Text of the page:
Whether you rent an apartment, own a home, or supervise expenses for a business, electricity and other utilities are a part of the monthly overhead. Most of the time, the expense is consistent, planned for, and budgeted, and you pay little attention to it. What you don't expect is for the electric company to issue a refund. But the Decatur County REMC of Greensburg, IN (which serves 8,000 members, in parts of Decatur, Ripley, Jennings, Franklin, Rush and Bartholomew counties) loves to "surprise" its customers with refunds. And even industrial customers are now receiving capital credit cash back from their electric utility, as one large energy user was happy to learn.
It's an open secret that REMCs are not profit driven, but operate on a customer-owned model. The businesses and homes receiving electric services are not just customers; they're owners and investors in the company. As a result, a cooperative’s positive financial margins from electrical service are eventually returned to customers in the form of an payout called a capital credit.
In spite of best intentions, these payouts don't necessarily happen every year. Local electric cooperatives have an annual operating budget that considers much more than employee salaries and standard upkeep. Co-ops in many service areas, especially those experiencing rapid growth, require considerable capital re-investment for new or upgraded equipment to meet their customers' electric service needs. While most budgetary needs are predictable, others are not, such as major storms or an influx of new customers moving into the service area. Nevertheless, over the last several years, Decatur County REMC has set its mind to issuing capital credits to its customers every year, and in the vast majority of years, they've succeeded.
Decatur County REMC issues, on average, a capital credit payout to all its members that equals 2 - 4% of their annual electrical usage. These credits are retired on a 25 year cycle, so the payments received this year represents the member's electricity refund from 25 years ago. As a result, "Many individuals and businesses did not get a payout this year because they were not in our service area in 1990," said Jim Wittman, a Hoosier Energy employee who serves as the Key Account Manager for Decatur County REMC and five other electric cooperatives. "Others are surprised because the payment was calculated from a 'boom' year of great growth, or a business may get a payout from an early year that doesn't account for expansions." Generally, private home owners, while pleased to see a payout, have less to puzzle over, as electrical usage remains relatively stable from year to year.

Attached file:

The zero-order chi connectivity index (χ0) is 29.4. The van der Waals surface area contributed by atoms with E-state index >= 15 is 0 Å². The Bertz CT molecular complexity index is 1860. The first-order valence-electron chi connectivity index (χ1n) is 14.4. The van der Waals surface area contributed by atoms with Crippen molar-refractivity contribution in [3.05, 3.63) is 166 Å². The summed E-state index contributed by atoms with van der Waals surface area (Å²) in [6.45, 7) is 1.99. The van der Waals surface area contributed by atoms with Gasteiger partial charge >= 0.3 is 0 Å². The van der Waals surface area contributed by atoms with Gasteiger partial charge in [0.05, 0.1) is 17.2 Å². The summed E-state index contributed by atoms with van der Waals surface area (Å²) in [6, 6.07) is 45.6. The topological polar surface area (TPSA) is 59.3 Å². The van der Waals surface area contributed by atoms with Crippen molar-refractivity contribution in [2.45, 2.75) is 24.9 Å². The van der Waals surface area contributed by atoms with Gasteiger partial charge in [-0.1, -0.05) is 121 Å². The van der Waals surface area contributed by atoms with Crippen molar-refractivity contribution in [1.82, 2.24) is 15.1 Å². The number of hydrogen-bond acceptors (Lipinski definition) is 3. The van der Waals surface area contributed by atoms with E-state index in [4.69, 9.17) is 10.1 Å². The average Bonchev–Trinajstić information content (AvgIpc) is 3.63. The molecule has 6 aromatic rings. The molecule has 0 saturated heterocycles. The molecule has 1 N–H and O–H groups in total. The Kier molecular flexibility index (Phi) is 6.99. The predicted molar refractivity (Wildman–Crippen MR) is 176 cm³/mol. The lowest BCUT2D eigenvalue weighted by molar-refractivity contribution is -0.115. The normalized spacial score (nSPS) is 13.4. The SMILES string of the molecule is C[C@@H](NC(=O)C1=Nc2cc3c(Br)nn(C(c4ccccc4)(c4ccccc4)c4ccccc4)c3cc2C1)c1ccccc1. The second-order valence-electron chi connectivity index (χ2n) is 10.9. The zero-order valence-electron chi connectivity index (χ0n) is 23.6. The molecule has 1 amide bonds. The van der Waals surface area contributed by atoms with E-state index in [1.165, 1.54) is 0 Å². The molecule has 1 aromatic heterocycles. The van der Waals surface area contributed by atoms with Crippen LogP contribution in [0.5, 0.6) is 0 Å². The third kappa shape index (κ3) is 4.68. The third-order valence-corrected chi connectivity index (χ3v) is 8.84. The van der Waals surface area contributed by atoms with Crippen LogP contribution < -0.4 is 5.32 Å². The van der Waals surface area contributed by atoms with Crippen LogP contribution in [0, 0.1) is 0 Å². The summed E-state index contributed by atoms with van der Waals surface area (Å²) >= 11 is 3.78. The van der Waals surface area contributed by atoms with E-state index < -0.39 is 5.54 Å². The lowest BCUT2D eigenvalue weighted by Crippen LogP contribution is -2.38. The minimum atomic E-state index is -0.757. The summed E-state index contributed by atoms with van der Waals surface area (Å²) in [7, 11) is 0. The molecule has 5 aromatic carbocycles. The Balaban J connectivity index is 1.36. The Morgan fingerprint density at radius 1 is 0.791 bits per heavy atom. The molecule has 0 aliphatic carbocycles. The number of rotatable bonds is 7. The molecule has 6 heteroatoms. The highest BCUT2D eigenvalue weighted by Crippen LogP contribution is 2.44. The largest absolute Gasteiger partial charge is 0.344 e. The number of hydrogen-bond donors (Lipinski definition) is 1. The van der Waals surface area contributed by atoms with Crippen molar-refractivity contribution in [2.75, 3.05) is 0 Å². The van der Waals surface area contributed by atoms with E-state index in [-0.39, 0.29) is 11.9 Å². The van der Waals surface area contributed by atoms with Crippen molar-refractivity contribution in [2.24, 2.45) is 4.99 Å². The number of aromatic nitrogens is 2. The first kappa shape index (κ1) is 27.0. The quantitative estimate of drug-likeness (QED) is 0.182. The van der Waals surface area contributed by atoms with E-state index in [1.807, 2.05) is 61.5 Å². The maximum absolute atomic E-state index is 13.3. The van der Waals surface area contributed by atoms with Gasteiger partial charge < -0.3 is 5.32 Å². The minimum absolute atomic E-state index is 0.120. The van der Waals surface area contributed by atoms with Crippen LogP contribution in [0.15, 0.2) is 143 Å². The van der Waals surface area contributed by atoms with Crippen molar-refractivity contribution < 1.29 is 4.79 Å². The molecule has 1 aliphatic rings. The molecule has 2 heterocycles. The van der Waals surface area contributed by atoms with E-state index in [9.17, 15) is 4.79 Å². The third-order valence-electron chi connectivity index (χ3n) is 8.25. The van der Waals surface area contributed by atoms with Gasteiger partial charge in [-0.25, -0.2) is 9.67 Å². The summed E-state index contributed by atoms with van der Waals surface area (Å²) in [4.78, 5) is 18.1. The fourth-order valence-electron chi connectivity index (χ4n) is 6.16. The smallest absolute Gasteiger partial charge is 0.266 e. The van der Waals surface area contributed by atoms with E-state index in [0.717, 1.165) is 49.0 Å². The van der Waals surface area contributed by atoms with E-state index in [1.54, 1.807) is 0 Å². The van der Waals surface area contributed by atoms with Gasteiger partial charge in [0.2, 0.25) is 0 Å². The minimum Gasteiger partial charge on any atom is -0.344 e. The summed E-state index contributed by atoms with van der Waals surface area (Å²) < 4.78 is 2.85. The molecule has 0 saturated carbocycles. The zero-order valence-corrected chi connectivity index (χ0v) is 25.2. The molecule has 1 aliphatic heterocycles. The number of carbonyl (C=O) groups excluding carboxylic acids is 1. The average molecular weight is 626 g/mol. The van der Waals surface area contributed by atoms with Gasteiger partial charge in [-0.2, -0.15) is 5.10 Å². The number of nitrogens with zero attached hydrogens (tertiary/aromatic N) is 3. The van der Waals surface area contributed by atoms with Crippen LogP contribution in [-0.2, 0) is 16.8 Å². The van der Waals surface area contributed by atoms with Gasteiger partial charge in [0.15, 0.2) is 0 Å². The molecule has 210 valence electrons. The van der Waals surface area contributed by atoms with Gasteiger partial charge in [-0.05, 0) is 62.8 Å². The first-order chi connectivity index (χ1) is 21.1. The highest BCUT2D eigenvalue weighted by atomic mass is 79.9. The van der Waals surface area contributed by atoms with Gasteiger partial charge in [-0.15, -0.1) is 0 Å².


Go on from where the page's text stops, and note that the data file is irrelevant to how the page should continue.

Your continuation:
"Not all REMCs are able to reward their members with a check in any particular year," said Wittman. "Decatur County likes to pay their members back every year. It differentiates the cooperative from other forms of utilities. We’ve issued a payback in roughly seven of the last ten years." The Decatur County REMC board analyzed their financial numbers for 2014 in January 2015 and voted to issue a payout. Checks for residential customers arrived in the mail shortly afterwards. Meanwhile, Wittman and Decatur County REMC General Manager Don Schilling traveled to key corporate consumer-members throughout February to personally present checks on-site. Schilling said, "It's a little easier to explain the situation face to face." Wittman notes, "In Greensburg, which is a heavy manufacturing area, we have several companies with long histories, so they've come to anticipate it."
One such company, Valeo Engine Cooling, opened its plant in Greensburg 25 years ago. The plant manufactures radiators and condensers for new automobiles. Valeo has grown steadily, and now employs 700 people. Valeo received its first capital credit this year. Cost Savings Manager Dick Glaser, who's been employed at the plant since it opened, recalled, "Jim (Wittman) called and said that they were bringing a check over. I had no idea what for. We're handling the payment like 'found money.' The checks will only go up because of our growth since 1990."
Glaser works very closely with the REMC. "We have a good relationship and they were very helpful on two cost-savings projects."
General Manager Schilling says Decatur County REMC started making a special effort to pay back capital credits on a regular basis in 1984. "Usually when we can't offer a payback, we've had some unplanned expenditures. When we do our financial forecast, we try to roll in everything we can predict so we can meet our goals without overdoing it. Most years we're not too far off. Then we can schedule another set of onsite visits, which are a great chance to ask our customers how we're doing, and emphasize that we're here to provide service, not just make money." Learn more about Decatur County REMC at http://www.dcremc.com/